You are sitting in your Alpharetta, going down the list: your spouse is a fan of the Alabama Crimson Tide. Check. Your spouse thinks Carrot Top is funny. Check. Your spouse has checked out of your marriage and checked into a hotel with an attractive co-worker. Check.
One of those things is grounds for divorce in Georgia, while the other two are probably just irritants. We’re going to take a quick look at grounds for divorce in our state and how a person’s conduct in marriage can affect divorce, including matters such as property division and child custody.
According to Georgia Code (Domestic Relations § 19-5-3), there 13 legitimate grounds for divorce in our state. The very first grounds listed is intermarriage between relatives of certain degrees. The very last on the list is one commonly used: the marriage is irretrievably broken.
In between are grounds that include the following:
- Impotency at the time of marriage
- Habitual intoxication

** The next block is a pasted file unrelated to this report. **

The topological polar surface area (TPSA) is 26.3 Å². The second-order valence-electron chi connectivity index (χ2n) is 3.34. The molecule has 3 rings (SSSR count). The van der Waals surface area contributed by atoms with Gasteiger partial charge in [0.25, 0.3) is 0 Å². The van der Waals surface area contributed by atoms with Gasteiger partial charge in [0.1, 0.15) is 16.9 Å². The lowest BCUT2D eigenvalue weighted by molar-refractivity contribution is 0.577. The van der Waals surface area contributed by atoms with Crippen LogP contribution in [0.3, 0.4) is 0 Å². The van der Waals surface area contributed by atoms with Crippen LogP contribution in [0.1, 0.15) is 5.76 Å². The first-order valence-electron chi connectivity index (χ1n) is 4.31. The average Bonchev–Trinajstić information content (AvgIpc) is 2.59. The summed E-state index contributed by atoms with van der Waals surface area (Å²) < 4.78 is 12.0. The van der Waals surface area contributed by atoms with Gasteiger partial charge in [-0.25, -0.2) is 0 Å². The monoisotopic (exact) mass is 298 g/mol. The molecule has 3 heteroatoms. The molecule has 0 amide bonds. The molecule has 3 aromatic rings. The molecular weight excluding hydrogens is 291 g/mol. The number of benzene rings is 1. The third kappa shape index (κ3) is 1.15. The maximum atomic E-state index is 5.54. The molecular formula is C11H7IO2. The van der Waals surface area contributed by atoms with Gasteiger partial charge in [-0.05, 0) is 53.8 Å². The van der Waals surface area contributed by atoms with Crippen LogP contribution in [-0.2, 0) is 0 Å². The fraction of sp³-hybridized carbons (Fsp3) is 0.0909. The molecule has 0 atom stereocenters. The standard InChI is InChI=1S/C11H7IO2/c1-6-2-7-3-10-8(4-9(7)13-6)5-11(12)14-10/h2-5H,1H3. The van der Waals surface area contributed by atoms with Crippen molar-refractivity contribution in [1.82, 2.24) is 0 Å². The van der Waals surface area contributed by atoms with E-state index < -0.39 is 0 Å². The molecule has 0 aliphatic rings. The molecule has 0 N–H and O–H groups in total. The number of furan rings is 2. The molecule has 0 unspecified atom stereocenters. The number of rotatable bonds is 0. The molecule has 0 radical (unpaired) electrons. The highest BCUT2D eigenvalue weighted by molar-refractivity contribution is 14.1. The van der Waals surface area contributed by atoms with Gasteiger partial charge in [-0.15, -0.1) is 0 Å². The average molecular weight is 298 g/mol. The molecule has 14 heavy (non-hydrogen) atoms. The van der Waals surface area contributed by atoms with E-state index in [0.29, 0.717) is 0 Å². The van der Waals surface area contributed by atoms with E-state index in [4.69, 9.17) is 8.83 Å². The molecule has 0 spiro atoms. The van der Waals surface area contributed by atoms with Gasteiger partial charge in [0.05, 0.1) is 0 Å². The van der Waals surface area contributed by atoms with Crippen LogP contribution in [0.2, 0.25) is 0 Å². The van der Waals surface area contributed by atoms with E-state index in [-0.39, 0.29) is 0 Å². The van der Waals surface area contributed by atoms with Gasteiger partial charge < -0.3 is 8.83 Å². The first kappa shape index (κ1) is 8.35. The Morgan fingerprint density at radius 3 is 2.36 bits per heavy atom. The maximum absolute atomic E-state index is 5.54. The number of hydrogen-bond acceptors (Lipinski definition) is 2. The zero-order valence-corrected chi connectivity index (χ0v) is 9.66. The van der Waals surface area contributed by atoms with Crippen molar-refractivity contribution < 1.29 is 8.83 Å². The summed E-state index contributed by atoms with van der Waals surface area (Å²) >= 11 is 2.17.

- Habitual drug addiction
- Cruel treatment (physical or mental or both)
- Incurable mental illness
- Force, menace, duress, or fraud in obtaining the marriage
Let’s say that your spouse has committed adultery. Could that information, when shared with the court, affect the outcome of your divorce? In a word, yes. A court might decide that your spouse should not be entitled to child custody, for example. Outcomes can also be affected in divorces involving cruel treatment such as domestic violence and child abuse.
You can sit down with a knowledgeable family law attorney and learn more about grounds for divorce and your legal options.